New Essays in American Jewish History opens with an “Appreciation” of the AJA, its founder Jacob Rader Marcus, and its director Gary Zola, written by David Ellenson, president of Hebrew Union College–Jewish Institute of Religion (HUC-JIR); and with an essay by Kevin Proffitt, the longtime senior archivist at the AJA, relating the establishment of the Archives to the development of similar institutions nationally. So too, several of the articles in the collection are based at least in part on research undertaken at the AJA. Nonetheless, the AJA is seldom mentioned in the twenty-two essays that make up this collection, and the essays bear very little relationship to each other. Thus, in order to describe the contents of this book, one can do little more than provide brief accounts of a few of the articles within it in order to convey a sense of their wide-ranging subjects. The essays in this collection are presented in roughly chronological order, beginning with contributions related to colonial times and ending with those dealing with relatively recent developments.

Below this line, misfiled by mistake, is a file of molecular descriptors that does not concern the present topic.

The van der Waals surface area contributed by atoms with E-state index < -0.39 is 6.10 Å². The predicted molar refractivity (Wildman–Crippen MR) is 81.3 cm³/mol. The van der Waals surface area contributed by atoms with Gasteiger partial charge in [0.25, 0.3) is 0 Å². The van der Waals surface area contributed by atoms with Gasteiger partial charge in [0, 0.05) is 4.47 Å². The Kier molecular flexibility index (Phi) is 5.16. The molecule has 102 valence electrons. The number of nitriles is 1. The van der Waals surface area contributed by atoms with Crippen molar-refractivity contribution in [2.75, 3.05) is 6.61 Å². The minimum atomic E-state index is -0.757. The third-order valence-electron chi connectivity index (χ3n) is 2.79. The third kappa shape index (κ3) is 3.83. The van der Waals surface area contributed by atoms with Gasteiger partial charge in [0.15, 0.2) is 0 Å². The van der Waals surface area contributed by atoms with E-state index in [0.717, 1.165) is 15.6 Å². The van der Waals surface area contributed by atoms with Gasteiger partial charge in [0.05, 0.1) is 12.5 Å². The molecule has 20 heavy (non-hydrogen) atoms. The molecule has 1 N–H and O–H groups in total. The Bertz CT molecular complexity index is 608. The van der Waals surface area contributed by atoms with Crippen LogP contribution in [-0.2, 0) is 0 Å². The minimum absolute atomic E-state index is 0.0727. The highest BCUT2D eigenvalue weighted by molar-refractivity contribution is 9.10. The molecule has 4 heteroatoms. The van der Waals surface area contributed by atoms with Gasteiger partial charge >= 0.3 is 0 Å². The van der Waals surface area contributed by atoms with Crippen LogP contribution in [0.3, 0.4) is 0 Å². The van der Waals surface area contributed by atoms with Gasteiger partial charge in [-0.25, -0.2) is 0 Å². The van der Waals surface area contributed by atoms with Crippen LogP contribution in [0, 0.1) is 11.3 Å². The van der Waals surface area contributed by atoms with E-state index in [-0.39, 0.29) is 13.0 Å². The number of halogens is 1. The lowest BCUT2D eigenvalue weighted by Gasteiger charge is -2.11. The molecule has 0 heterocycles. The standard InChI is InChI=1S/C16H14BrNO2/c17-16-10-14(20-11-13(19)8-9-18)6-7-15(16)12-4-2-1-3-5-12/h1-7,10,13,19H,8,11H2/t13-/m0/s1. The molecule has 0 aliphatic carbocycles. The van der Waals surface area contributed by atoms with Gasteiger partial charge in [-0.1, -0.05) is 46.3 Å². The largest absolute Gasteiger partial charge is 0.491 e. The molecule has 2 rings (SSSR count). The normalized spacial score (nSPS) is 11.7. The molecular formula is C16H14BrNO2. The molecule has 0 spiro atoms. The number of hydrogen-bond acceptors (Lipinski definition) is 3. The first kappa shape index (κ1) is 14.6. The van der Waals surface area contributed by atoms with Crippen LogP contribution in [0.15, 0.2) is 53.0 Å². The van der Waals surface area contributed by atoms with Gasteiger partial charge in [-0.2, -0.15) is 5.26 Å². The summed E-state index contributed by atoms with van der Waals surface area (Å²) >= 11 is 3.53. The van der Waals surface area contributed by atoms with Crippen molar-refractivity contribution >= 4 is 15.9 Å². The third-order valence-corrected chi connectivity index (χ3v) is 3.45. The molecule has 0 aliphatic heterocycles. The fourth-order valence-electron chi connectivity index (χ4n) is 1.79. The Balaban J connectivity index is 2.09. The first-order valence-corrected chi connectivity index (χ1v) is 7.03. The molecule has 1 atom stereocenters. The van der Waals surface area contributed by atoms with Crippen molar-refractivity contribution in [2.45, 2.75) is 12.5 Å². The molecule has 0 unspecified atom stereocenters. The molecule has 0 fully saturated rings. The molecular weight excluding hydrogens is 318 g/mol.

Articles that appear early in the volume include, for example, a convincing reconsideration of the initial settlement of Jews in New Amsterdam by Paul Finkelman arguing, in part, that “the handful of Jews in seventeenth-century Manhattan helped shape a culture of religious diversity that became an important prologue not only for their future co-religionists, but for all Americans” (p. 19); and an essay by Aviva Ben-Ur and Rachel Frankel that describes the Beraha VeShalom synagogue of Jodensavanne in Suriname and speculates about the messianism that informed its design. Further along in the book one finds Cornelia Wilhelm’s helpful description of the complex relationship between Rabbi Isaac Mayer Wise and the Independent Order of B’nai B’rith; Dianne Ashton’s exhaustively researched article on Hanukkah in nineteenth-century America, showing how references to the holiday were used by both religious traditionalist and reformers as they attempted to adapt Judaism to a new American environment; and Leonard Greenspoon’s exploration of the influence of Bible scholar Max Margolis on his sometime student Harry Orlinsky, drawing heavily upon Orlinsky’s correspondence and quoting extensively from it.